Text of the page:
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Competitor to Elon Musk’s Neuralink beats it to FDA trial of brain-to-computer implant

July 28, 2021, 12:25 PM UTC
New York-based Synchron said it received permission from the FDA to test its brain implant device in human patients.
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A brain-computer interface company is entering clinical trials for its implants in the U.S., a big step toward getting the futuristic devices into more skulls to help treat conditions like paralysis.

New York-based Synchron Inc. said it received permission from the Food and Drug Administration to test its device in human patients. The trial, known as an early feasibility study, is essential to proving the implants work safely and could one day be sold in the U.S.

Synchron beat other companies—including Elon Musk’s Neuralink—to announcing that it had secured regulatory approval for tests of a commercial product in human heads. “Commercial is another way to say practical, and applicable to real life,” said Dr. J Mocco, the chief medical officer at Synchron and a professor of neurosurgery at Mount Sinai Health System in New York.

Commercial brain-computer interfaces are a relatively new area for the FDA. The agency plans to hold a webinar on Thursday, when it will provide further guidance on topics such as how to design appropriate clinical trials.

Venture capitalists are suddenly eager to embrace the technology. So far this year, brain-computer interface startups have raised $133 million, according to research firm PitchBook. That already exceeds the capital raised in all of last year and is by far the most since 2017, a year when Neuralink took in $107 million. Just last week, Paradromics said it raised $20 million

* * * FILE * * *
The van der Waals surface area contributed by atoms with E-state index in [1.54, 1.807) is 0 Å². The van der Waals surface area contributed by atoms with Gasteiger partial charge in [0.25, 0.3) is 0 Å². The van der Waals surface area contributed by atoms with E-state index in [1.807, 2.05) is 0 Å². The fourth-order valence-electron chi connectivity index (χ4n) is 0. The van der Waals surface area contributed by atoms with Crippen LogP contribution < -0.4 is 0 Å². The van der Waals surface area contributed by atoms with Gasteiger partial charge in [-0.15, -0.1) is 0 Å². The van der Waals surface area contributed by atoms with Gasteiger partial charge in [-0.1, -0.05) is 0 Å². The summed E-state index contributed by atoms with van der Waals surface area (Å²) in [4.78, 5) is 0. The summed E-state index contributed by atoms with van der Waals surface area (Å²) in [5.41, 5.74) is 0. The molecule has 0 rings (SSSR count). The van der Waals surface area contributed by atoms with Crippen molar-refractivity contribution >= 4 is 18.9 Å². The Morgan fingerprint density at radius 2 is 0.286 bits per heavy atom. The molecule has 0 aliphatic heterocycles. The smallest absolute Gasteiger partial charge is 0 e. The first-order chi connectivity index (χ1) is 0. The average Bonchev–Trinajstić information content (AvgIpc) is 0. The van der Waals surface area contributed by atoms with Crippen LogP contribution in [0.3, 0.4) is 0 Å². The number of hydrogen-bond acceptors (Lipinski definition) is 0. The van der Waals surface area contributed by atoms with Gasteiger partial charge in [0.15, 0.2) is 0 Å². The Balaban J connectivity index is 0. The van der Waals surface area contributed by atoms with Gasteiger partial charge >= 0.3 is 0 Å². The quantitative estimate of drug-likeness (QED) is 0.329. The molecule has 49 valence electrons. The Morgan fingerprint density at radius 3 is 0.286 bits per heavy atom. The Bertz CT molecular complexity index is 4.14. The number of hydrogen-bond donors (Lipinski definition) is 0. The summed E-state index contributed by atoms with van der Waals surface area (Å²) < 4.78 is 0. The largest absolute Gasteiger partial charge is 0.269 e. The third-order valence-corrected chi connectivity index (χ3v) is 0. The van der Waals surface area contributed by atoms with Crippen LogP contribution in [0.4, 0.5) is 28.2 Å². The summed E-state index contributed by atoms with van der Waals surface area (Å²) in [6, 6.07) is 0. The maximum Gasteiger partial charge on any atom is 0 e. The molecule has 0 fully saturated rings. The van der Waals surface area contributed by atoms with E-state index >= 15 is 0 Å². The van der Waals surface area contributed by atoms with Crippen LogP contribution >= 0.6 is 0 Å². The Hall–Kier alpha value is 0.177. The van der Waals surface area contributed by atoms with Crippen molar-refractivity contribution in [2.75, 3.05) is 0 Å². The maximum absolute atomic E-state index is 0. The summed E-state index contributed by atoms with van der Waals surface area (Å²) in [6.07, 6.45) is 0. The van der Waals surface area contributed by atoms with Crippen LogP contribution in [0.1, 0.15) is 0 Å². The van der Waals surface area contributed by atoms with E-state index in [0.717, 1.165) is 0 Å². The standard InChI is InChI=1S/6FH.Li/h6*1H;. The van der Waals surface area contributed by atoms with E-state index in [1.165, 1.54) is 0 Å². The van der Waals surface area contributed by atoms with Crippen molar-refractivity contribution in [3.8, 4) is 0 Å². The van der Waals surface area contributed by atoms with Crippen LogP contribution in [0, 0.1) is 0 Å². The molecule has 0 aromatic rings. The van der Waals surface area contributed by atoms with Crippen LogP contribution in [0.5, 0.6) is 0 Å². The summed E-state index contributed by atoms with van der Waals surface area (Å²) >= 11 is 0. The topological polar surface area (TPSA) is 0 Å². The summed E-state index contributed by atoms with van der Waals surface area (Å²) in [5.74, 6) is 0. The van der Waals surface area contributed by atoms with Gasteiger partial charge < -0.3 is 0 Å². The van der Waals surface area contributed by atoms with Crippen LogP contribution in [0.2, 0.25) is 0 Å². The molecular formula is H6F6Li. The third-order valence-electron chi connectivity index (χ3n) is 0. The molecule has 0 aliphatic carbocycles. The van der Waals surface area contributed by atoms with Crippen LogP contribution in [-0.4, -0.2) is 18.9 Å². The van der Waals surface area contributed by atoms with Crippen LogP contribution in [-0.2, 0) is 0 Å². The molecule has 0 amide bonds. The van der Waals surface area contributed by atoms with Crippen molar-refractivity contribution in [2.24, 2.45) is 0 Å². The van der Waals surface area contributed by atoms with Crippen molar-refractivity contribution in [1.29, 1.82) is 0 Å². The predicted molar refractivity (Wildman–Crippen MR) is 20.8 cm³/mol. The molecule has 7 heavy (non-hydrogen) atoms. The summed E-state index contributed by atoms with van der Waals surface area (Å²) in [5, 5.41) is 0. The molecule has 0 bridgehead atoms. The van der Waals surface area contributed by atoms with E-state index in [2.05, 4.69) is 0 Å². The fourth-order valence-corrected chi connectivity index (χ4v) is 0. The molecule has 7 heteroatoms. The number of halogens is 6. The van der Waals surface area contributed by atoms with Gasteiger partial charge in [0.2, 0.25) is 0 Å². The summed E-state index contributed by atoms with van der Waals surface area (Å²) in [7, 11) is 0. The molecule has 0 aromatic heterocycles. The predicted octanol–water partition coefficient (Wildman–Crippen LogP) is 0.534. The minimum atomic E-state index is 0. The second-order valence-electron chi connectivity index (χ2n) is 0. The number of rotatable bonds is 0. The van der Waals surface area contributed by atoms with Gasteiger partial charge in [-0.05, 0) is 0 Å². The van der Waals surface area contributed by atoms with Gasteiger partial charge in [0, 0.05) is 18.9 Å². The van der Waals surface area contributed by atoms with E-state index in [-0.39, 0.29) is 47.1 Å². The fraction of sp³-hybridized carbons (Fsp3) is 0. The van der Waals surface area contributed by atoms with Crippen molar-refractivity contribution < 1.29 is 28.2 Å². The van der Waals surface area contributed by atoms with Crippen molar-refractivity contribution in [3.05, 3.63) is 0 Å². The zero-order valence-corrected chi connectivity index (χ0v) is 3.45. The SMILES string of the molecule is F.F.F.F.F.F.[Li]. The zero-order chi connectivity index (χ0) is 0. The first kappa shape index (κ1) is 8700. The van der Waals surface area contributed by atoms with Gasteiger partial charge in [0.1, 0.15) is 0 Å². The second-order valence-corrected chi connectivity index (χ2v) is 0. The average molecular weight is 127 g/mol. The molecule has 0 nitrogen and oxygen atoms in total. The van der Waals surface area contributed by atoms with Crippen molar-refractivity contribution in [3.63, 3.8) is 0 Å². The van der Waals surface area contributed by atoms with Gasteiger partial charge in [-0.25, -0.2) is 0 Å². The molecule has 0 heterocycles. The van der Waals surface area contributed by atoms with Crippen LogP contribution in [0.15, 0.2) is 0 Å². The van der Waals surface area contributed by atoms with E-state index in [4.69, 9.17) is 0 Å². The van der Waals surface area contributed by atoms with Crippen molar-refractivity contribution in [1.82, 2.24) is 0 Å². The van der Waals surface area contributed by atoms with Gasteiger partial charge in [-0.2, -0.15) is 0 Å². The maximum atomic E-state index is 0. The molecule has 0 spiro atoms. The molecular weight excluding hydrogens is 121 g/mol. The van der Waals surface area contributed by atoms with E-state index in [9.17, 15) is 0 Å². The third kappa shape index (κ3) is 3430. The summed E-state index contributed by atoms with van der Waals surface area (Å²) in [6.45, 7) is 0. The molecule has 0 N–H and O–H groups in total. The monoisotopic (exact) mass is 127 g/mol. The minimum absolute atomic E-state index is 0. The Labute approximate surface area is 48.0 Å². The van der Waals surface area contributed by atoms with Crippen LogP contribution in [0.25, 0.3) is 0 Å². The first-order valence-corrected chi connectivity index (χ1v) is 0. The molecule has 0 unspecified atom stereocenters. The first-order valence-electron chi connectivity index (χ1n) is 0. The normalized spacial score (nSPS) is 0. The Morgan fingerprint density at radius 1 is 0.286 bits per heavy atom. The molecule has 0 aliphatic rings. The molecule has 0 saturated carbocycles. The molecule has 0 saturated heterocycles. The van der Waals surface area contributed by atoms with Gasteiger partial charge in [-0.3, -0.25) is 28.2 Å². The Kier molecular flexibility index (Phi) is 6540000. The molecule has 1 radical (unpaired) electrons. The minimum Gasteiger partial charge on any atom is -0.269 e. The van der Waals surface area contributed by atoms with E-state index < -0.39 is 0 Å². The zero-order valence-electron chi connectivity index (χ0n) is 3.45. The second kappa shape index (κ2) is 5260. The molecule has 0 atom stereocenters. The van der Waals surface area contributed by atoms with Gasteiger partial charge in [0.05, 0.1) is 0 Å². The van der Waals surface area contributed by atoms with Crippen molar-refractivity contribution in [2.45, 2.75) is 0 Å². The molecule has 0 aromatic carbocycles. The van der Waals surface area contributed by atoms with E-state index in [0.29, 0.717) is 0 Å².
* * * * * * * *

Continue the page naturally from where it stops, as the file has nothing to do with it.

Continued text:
Synchron has already performed multiple tests of different varieties, including an earlier four-patient trial in Australia. “There are a range of safety concerns that haven’t been dealt with before, including cybersecurity, which is a big part of the discussions we have been having,” said Synchron Chief Executive Officer Thomas Oxley.

The company plans to place a devicecalled Stentrode, which is smaller than a matchstick, in the brain to help paralyzed patients control digital devices like computer cursors through their thoughts. The implant works by communicating via a tiny wire with a second implant in the chest. A transmitter then sends signals to a computer outside the body, near the patient.

Later this year, Synchron plans to enroll six patients in its U.S. trial, which is roughly analogous to a phase II clinical trial for a drug. Unlike many otherimplantedbrain-computer interfaces that require brain surgery, the Stentrode device gets implanted via a blood vessel at the base of the neck, and is maneuvered toward a vessel in the brain.

If the study is successful, Synchron could move to the next step in the years-long approval process. Mocco estimated that a Synchron device could be on the market in about three to five years. 

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